There are many ways to rebuild your credit after bankruptcy, including:

  • Check your credit report annually and dispute errors
  • If you don’t qualify for a credit card, apply for a secured card
  • Create a monthly budget, and pay all of your bills on time
  • Avoid utilizing a large amount of your available credit

#1: Review Your Credit Report Annually

Once you have completed the bankruptcy process, it is important to know exactly where you stand. Start by requesting a copy of your credit report from all of the major bureaus, such as Equifax, Experian and TransUnion. You are entitled to one free copy of your credit report each year. If you notice that any of these reports contain inaccurate or inconsistent information about your debt or payment history, you can and should dispute it.

#2: Start Using a Secured Credit Card

One of the most effective ways to rebuild your credit after bankruptcy is to start using a secured card—since you may not qualify for a traditional credit card. With a secured credit card, you would deposit money into a savings account and use this deposit to secure a line of credit. Your credit limit would then be the amount of the deposit, minus any fees. It is important to choose a card that reports to all three credit bureaus.

#3: Make All of Your Payments On Time

After filing for bankruptcy, it is imperative that you start paying your bills on time. Payment history makes up 35% of your credit score, so making on-time payments is one of the easiest ways to rebuild your credit. If you have a tendency to fall behind on your bills, you should create a monthly budget and stick to it. Now is the time to break bad financial habits. Sticking to a budget will also help you build up your savings. Request a free consultation with the Dallas Bankruptcy lawyers at our firm to find out more.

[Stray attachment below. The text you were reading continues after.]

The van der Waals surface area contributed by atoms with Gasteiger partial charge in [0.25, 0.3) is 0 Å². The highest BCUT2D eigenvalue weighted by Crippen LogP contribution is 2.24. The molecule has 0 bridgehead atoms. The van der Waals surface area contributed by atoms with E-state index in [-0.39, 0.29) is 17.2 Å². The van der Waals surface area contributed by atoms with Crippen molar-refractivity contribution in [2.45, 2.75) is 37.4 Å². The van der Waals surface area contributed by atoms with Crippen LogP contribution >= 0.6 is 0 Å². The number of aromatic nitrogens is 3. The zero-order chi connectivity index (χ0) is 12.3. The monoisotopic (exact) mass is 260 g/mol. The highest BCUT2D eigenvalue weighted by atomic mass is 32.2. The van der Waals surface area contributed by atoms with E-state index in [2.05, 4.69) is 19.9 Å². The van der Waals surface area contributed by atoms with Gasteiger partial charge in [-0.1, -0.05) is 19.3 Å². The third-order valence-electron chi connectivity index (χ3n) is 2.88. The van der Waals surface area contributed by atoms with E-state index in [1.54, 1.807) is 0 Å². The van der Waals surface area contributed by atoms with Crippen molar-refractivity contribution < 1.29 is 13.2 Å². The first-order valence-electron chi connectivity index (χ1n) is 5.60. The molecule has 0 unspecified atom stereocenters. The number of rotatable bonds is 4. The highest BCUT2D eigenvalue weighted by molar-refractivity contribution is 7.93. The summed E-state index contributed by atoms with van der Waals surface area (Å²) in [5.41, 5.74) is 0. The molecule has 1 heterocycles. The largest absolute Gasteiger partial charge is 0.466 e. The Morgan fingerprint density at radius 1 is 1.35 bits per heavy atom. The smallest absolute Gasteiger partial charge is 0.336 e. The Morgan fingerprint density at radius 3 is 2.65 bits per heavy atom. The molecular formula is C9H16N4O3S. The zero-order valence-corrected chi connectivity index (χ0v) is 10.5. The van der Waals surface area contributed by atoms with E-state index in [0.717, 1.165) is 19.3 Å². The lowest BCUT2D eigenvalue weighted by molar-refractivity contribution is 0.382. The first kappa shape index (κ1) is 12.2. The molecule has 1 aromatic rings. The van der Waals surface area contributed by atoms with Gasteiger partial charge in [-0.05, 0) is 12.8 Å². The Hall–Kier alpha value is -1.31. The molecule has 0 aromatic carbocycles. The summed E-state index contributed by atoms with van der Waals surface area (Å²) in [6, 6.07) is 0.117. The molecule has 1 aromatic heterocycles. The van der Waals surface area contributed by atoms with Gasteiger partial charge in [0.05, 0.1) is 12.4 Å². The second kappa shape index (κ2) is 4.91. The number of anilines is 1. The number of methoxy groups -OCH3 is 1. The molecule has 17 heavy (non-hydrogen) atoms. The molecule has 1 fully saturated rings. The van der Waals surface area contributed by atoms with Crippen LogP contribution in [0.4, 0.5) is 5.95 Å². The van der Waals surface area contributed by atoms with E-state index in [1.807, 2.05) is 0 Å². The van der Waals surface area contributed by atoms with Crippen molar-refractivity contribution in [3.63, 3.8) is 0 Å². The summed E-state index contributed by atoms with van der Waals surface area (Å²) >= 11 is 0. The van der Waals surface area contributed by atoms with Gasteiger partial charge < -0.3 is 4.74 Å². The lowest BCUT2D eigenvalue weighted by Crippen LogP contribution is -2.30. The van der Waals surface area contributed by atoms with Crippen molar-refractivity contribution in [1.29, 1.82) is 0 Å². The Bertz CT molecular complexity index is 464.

#4: Pay Off Your Balance Every Month

You may have heard that carrying a balance is good for your credit score, but that’s not necessarily true. If your credit score was damaged when you filed for bankruptcy, credit bureaus want to see that you are capable of repaying your debts. For this reason, you should get in the habit of only spending what you are able to repay at the end of the month. Paying off your balance each month is a good way to break the debt cycle.

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We invite you to contact us either online or by phone at 404-919-7296 to schedule a free confidential consultation to review your personal financial situation and what options we can provide to protect you from creditors. For additional information about bankruptcy please also check out our YouTube Channel which has up to date vlogs on issues related to personal bankruptcy.

© 2024 Saedi Law Group LLC. All Rights Reserved. LEGAL DISCLAIMER: We are a debt relief agency. We help people obtain relief from their creditors by filing for bankruptcy. Nothing posted on this website shall constitute legal advice. If you need legal advice please contact our office to schedule an appointment. No attorney client relationship exists until we have a written contract.